Take the 2-minute tour ×
Stack Overflow is a question and answer site for professional and enthusiast programmers. It's 100% free, no registration required.

If I do it like this I get some duplicates...

private const string _chars = "ABCDEFGHIJKLMNOPQRSTUVWXYZ123654987";

public string RandomString(int size)
{
    var random = new Random((int)DateTime.Now.Ticks);
    Thread.Sleep(random.Next(1, 3));

    var buffer = new char[size];

    for (int i = 0; i < size; i++)
    {
        buffer[i] = _chars[random.Next(_chars.Length)];
    }
    return new string(buffer);
}

The first 100000 request must be unique how can I guarantee it basically... if possible I do not want to keep a list and query it...

share|improve this question
7  
you can't without caching it. that's the peculiar thing about randomness. –  Daniel A. White Nov 30 '11 at 16:47
    
@DanielA.White - Don't you mean the... puts on sunglasses... random thing about randomness? –  Polynomial Nov 30 '11 at 16:50
    
Do you want something unique or random? They are very different. –  Sign Nov 30 '11 at 16:52
    
Does it need to involve randomness? Interlocked.Increment(ref last).ToSting("000000") would do the job... –  Marc Gravell Nov 30 '11 at 16:53
    
I know this sounds slightly facetious but the numbers 1-100,000 are unique and can be made up to six characters long (000001) - you'd only need to remember what the last number you issued was. –  K. Bob Nov 30 '11 at 16:54

6 Answers 6

  • Figure out the largest prime that's less than 35^6 (the number of possible combinations).
  • Choose a random number that's less than that but greater than one.
  • Take (your prime % (your random number * iteration index)). This is what you base your string from.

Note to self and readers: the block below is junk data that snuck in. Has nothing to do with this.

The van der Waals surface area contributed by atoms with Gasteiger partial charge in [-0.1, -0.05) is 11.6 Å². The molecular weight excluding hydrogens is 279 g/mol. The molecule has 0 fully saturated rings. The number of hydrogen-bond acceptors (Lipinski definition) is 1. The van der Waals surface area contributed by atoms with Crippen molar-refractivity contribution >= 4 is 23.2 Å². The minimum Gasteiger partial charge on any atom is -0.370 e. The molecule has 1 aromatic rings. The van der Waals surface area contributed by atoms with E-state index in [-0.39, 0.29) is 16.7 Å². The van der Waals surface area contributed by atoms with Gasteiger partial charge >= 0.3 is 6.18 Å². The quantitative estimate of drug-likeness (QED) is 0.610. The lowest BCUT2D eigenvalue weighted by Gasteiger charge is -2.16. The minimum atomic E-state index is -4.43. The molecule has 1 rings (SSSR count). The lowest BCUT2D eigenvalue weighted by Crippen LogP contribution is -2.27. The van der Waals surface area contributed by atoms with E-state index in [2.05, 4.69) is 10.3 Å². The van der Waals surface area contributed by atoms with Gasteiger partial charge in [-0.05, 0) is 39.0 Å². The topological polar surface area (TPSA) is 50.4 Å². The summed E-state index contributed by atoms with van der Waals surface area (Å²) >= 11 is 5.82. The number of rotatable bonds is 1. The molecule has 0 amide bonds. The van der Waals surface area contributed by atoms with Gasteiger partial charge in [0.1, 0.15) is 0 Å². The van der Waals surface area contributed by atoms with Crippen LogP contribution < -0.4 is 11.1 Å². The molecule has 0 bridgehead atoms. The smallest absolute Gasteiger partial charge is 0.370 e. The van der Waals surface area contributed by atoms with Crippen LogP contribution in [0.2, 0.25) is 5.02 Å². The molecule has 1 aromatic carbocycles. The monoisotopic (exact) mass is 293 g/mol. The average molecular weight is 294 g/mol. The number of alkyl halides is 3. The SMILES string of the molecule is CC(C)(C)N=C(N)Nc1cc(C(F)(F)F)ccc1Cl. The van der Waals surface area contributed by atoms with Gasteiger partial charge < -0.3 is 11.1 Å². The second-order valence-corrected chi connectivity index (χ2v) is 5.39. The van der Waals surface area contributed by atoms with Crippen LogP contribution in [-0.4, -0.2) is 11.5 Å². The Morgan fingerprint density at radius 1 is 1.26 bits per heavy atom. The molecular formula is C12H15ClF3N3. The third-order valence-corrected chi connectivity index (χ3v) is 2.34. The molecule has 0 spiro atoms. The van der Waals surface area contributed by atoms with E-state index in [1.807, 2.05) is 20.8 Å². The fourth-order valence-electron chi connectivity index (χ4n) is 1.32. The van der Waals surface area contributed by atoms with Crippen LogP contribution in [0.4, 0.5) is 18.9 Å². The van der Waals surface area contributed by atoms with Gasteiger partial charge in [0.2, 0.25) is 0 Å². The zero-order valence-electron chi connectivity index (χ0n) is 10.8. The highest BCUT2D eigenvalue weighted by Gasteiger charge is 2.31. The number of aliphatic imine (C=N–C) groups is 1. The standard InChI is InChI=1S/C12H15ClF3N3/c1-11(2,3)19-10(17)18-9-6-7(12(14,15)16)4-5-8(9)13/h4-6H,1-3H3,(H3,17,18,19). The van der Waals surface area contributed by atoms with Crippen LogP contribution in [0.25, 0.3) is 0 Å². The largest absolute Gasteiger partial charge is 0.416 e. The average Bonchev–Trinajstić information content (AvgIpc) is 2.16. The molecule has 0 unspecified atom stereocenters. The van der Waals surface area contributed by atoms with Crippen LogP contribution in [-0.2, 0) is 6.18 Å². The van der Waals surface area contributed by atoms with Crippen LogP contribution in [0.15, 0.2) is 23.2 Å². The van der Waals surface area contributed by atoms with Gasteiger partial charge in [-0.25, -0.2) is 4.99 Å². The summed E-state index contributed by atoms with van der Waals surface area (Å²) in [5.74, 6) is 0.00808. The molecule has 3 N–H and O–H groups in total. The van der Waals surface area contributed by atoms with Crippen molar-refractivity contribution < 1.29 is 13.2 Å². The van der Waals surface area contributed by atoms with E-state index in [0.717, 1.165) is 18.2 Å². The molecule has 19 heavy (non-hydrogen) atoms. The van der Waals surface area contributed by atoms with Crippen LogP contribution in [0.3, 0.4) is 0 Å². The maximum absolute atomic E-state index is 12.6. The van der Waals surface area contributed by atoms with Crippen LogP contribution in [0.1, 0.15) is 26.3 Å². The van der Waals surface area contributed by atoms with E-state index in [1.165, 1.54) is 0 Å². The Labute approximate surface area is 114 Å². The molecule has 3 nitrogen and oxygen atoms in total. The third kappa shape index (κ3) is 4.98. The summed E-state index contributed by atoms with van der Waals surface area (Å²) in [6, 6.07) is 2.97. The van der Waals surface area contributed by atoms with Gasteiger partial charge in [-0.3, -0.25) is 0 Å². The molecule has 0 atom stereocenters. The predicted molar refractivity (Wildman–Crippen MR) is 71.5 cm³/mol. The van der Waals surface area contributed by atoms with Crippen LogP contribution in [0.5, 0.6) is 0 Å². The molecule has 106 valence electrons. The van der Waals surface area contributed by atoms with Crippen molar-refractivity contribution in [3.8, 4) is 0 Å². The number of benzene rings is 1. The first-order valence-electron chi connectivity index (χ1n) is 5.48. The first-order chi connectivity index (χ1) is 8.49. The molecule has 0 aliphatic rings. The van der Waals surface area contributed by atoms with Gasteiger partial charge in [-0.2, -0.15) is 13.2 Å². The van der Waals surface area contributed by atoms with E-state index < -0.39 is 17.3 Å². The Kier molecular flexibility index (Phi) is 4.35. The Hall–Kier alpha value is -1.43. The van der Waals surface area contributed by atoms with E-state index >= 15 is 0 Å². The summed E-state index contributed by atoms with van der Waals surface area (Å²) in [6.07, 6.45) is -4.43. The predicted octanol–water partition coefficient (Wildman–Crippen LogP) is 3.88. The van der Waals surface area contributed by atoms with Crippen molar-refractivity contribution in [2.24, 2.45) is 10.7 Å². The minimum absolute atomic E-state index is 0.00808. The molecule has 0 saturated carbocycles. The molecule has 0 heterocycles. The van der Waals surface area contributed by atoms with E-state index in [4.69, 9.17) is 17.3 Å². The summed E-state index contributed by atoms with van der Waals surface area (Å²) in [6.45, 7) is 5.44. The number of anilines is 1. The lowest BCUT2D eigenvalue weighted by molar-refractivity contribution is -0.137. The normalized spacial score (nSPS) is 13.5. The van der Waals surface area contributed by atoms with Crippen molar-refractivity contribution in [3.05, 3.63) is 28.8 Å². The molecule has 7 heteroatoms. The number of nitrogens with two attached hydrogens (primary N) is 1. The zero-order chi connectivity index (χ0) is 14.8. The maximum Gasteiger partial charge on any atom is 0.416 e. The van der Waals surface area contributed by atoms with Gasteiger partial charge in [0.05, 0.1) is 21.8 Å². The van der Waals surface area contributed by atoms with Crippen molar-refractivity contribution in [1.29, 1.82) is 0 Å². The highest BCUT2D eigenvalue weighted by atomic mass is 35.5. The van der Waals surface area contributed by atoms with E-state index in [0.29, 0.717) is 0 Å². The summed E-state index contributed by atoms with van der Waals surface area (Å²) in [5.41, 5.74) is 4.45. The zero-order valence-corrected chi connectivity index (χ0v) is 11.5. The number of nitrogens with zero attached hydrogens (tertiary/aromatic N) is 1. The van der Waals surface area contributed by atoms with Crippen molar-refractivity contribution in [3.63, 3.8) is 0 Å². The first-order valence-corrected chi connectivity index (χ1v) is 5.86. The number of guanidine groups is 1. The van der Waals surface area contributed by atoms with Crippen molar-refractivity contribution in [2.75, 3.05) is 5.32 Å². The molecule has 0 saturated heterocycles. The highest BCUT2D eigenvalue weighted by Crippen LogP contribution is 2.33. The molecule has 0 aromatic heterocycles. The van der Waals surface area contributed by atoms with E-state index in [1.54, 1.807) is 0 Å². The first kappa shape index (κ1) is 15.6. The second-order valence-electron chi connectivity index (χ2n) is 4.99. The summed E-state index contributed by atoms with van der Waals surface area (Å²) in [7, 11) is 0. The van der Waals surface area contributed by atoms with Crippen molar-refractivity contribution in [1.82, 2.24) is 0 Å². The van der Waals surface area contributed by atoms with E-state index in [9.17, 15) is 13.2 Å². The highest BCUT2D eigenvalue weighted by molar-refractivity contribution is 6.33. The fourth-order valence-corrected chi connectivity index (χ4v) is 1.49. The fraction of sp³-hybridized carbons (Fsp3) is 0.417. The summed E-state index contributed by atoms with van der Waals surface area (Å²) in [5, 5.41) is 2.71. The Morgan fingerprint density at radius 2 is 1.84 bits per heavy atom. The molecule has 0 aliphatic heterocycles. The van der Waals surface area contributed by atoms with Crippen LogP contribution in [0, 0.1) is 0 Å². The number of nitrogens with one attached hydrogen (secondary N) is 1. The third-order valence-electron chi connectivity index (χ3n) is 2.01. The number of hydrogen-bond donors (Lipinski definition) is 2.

• Express the result in base 35, and create your string.

These strings won't overlap over 100,000 iterations because your random number is relatively prime to the larger number. No caching needed.

You can run through a random number of iterations before recording the strings to give yourself a larger result space.

share|improve this answer
    
This sounds really nice, but it doesn't work. Check the algorithm, but I think you're got an invalid assumption about what relative primality buys you. –  Ben Voigt Nov 30 '11 at 18:52

If your possible length of random string is limited it would be easiest to use GUIDs:

A crude implementation might be:

    public string RandomString(int size)
    {
        return Guid.NewGuid()
            .ToString()
            .Replace("-","")
            .Substring(0, size);
    }

If you need longer then you could concatenate multiple GUID strings together.

share|improve this answer
7  
prefix substrings of GUIDs are incredibly non-unique –  Ben Voigt Nov 30 '11 at 16:51
    
Good point - its the total string that's unique isn't it. Can you think of a way to capture that? Would it be sufficient to take the last n chars instead of the first n? –  Jon Egerton Nov 30 '11 at 16:52
2  
GUIDs are not unique. The range of possible values is just so large that it's very unlikely to get the same value twice when picking two values randomly. –  dtb Nov 30 '11 at 16:54
    
The problem It needs to be 6 character long. –  Serdar Buyuktemiz Nov 30 '11 at 16:58
1  
@JonEgerton: As soon as you make the range of possible values smaller, the chances become much higher. It doesn't matter if you calculate the values from values in a larger range of possible values. –  dtb Nov 30 '11 at 17:05

Don't keep a list of all earlier values. Just use a counter.

If you want to make the value less predictable (guessable) to a user, use a hash function to scramble the bits before using them. But still generate the next input to the hash from a simple counter.

share|improve this answer